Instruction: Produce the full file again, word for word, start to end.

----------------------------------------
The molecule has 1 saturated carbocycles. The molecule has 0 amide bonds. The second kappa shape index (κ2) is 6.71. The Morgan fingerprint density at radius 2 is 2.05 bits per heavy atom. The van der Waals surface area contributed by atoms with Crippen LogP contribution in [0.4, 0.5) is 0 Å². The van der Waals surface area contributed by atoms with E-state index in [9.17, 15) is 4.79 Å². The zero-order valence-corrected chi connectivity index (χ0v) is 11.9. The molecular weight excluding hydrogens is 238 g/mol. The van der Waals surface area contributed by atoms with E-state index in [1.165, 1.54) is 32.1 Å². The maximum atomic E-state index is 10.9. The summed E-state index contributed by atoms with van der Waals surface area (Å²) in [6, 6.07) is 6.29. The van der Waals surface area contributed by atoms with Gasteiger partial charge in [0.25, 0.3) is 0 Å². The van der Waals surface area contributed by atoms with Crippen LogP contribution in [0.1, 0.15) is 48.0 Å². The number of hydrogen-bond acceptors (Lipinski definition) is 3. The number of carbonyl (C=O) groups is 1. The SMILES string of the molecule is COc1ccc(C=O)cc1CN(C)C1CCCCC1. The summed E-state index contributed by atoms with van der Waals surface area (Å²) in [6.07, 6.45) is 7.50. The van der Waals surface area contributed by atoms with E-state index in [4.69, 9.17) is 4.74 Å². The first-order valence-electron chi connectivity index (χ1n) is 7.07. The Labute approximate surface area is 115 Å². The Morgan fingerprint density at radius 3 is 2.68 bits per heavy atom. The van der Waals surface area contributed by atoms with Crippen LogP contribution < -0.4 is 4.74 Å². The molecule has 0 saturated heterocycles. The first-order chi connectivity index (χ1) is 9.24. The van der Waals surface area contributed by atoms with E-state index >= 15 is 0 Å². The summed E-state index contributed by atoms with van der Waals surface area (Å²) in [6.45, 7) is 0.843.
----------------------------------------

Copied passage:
The molecule has 1 saturated carbocycles. The molecule has 0 amide bonds. The second kappa shape index (κ2) is 6.71. The Morgan fingerprint density at radius 2 is 2.05 bits per heavy atom. The van der Waals surface area contributed by atoms with Crippen LogP contribution in [0.4, 0.5) is 0 Å². The van der Waals surface area contributed by atoms with E-state index in [9.17, 15) is 4.79 Å². The zero-order valence-corrected chi connectivity index (χ0v) is 11.9. The molecular weight excluding hydrogens is 238 g/mol. The van der Waals surface area contributed by atoms with E-state index in [1.165, 1.54) is 32.1 Å². The maximum atomic E-state index is 10.9. The summed E-state index contributed by atoms with van der Waals surface area (Å²) in [6, 6.07) is 6.29. The van der Waals surface area contributed by atoms with Gasteiger partial charge in [0.25, 0.3) is 0 Å². The van der Waals surface area contributed by atoms with Crippen LogP contribution in [0.1, 0.15) is 48.0 Å². The number of hydrogen-bond acceptors (Lipinski definition) is 3. The number of carbonyl (C=O) groups is 1. The SMILES string of the molecule is COc1ccc(C=O)cc1CN(C)C1CCCCC1. The summed E-state index contributed by atoms with van der Waals surface area (Å²) in [6.07, 6.45) is 7.50. The van der Waals surface area contributed by atoms with E-state index in [4.69, 9.17) is 4.74 Å². The first-order valence-electron chi connectivity index (χ1n) is 7.07. The Labute approximate surface area is 115 Å². The Morgan fingerprint density at radius 3 is 2.68 bits per heavy atom. The van der Waals surface area contributed by atoms with Crippen LogP contribution < -0.4 is 4.74 Å². The molecule has 0 saturated heterocycles. The first-order chi connectivity index (χ1) is 9.24. The van der Waals surface area contributed by atoms with E-state index >= 15 is 0 Å². The summed E-state index contributed by atoms with van der Waals surface area (Å²) in [6.45, 7) is 0.843.